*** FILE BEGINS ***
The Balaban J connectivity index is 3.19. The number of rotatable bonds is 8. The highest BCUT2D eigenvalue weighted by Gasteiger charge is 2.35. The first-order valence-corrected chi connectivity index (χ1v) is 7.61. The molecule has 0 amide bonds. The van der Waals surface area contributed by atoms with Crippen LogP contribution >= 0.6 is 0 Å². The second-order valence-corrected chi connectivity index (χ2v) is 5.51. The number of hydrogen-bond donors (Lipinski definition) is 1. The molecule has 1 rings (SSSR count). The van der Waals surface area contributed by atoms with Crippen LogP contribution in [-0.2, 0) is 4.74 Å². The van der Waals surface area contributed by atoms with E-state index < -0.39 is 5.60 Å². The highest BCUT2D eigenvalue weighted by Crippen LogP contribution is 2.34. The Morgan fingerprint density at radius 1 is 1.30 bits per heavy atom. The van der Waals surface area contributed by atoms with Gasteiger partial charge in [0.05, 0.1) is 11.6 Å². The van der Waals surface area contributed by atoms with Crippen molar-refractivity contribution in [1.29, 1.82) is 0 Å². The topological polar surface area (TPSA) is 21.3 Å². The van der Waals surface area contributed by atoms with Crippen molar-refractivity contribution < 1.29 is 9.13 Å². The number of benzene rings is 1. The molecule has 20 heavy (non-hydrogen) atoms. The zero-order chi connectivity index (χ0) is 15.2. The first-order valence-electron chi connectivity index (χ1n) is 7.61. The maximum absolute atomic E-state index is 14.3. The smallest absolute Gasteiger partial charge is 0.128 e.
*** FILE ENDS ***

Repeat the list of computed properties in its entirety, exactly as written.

The Balaban J connectivity index is 3.19. The number of rotatable bonds is 8. The highest BCUT2D eigenvalue weighted by Gasteiger charge is 2.35. The first-order valence-corrected chi connectivity index (χ1v) is 7.61. The molecule has 0 amide bonds. The van der Waals surface area contributed by atoms with Crippen LogP contribution >= 0.6 is 0 Å². The second-order valence-corrected chi connectivity index (χ2v) is 5.51. The number of hydrogen-bond donors (Lipinski definition) is 1. The molecule has 1 rings (SSSR count). The van der Waals surface area contributed by atoms with Crippen LogP contribution in [-0.2, 0) is 4.74 Å². The van der Waals surface area contributed by atoms with E-state index < -0.39 is 5.60 Å². The highest BCUT2D eigenvalue weighted by Crippen LogP contribution is 2.34. The Morgan fingerprint density at radius 1 is 1.30 bits per heavy atom. The van der Waals surface area contributed by atoms with Gasteiger partial charge in [0.05, 0.1) is 11.6 Å². The van der Waals surface area contributed by atoms with Crippen molar-refractivity contribution in [1.29, 1.82) is 0 Å². The topological polar surface area (TPSA) is 21.3 Å². The van der Waals surface area contributed by atoms with Crippen molar-refractivity contribution < 1.29 is 9.13 Å². The number of benzene rings is 1. The molecule has 20 heavy (non-hydrogen) atoms. The zero-order chi connectivity index (χ0) is 15.2. The first-order valence-electron chi connectivity index (χ1n) is 7.61. The maximum absolute atomic E-state index is 14.3. The smallest absolute Gasteiger partial charge is 0.128 e.